Think of how stupid the average person is, and realize half of them are stupider than that.
When I have a kid, I wanna put him in one of those strollers for twins, then run around the mall looking frantic.
Sometimes I lie awake at night, and I ask, "Where have I gone wrong?" Then a voice says to me, "This is going to take more than one night."
I drive way too fast to worry about cholesterol.
After handing him a report card filled with F's, the boy asked his father, "Do you think the problem is my heredity or my upbringing?"
Build a man a fire, and he'll be warm for a day. Set a man on fire, and he'll be warm for the rest of his life.
If I could drop dead right now, I'd be the happiest man alive.
Success didn't spoil me, I've always been insufferable.
When I was a little kid, we had a quicksand box. I was an only child . . . eventually.
A friend is someone who will help you move. A real friend is someone who will help you move a body.
My theory is that all of Scottish cuisine is based on a dare.
They say such nice things about people at their funerals that it makes me sad to realize that I'm going to miss mine by just a few days.
I ask for so little. And boy do I get it.
I was going to buy a copy of The Power of Positive Thinking, and then I thought: What the hell good would that do?
Marge: Growing up means giving up everything that makes you happy.
Lisa: I still stand by my beliefs. But I can't defend what I did . . .
Homer: I understand honey. I used to believe in things when I was a kid.
As a matter of principle, I never attend the first annual anything.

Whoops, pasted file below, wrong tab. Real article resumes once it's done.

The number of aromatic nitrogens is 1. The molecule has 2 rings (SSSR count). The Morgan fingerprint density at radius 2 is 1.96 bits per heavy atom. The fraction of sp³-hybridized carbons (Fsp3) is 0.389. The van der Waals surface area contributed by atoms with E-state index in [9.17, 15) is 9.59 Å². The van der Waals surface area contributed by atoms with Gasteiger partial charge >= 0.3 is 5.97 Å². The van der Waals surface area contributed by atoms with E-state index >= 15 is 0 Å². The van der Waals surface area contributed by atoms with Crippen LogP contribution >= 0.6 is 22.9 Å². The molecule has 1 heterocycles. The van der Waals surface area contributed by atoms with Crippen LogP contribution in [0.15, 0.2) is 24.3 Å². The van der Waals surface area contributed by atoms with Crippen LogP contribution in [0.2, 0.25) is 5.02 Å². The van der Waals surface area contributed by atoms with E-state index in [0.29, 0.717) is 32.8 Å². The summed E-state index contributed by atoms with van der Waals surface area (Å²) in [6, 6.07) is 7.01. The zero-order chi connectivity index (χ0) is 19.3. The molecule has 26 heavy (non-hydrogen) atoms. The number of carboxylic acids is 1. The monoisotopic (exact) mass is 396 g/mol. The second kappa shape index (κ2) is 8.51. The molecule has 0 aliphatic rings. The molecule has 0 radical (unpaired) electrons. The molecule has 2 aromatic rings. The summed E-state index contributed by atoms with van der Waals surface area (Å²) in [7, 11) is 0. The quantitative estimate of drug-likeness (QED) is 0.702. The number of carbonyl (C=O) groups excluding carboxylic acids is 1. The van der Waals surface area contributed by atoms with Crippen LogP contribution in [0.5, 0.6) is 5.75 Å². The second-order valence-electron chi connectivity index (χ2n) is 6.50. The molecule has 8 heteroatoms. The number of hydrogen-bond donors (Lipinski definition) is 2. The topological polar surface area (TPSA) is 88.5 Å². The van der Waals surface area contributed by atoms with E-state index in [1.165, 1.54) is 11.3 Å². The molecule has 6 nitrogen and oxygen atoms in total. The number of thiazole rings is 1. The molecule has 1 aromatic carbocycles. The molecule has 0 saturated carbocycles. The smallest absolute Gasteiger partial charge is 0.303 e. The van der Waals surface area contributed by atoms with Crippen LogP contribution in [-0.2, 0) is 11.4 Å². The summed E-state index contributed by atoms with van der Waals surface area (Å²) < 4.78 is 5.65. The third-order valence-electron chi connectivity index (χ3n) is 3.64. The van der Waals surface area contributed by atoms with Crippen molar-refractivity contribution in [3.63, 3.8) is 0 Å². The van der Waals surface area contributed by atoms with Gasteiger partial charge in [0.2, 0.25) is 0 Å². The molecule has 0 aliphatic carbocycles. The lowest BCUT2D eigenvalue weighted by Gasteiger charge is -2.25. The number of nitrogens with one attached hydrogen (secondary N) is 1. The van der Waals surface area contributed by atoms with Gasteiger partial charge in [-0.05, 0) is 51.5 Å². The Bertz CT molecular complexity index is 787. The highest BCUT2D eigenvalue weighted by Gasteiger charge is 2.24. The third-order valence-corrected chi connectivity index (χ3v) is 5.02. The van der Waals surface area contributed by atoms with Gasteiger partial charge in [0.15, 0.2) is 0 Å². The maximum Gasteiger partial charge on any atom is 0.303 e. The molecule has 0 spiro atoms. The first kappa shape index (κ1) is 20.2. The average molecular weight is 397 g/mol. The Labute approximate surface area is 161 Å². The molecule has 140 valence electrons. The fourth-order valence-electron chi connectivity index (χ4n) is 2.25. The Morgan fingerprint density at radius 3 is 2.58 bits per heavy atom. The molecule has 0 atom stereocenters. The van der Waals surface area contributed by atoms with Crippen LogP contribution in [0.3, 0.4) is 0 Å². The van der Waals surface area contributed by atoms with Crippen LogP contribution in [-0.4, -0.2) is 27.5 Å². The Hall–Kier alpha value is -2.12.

The very existence of flamethrowers proves that some time, somewhere, someone said to [himself], "You know, I want to set those people over there on fire, but I'm just not close enough to get the job done."
Ever notice that anyone going slower than you is an idiot, but anyone going faster is a maniac?
Lenny: Date night, it's the embalming fluid that keeps the mummy of a marriage fresh after the heart and brain have been pulled out through the nose.
Carl: I never should have given you that Egyptology book.
Depression is merely anger without enthusiasm.
Homer: Sometimes, Marge, you just have to go with your gut.
Marge: You always go with your gut. How about for once you listen to your brain?
Homer: Son, when a woman says nothing's wrong, it means everything's wrong. When a woman says everything's wrong, it means everything's wrong. And when a woman says that something isn't funny, you'd better not laugh your ass off!
Homer: Kids, just because I don't care doesn't mean I'm not listening.
Homer: I don't know how you put up with all these kids, Toohey [the daycare director]. If I were you, there'd be a lot of strangled babies.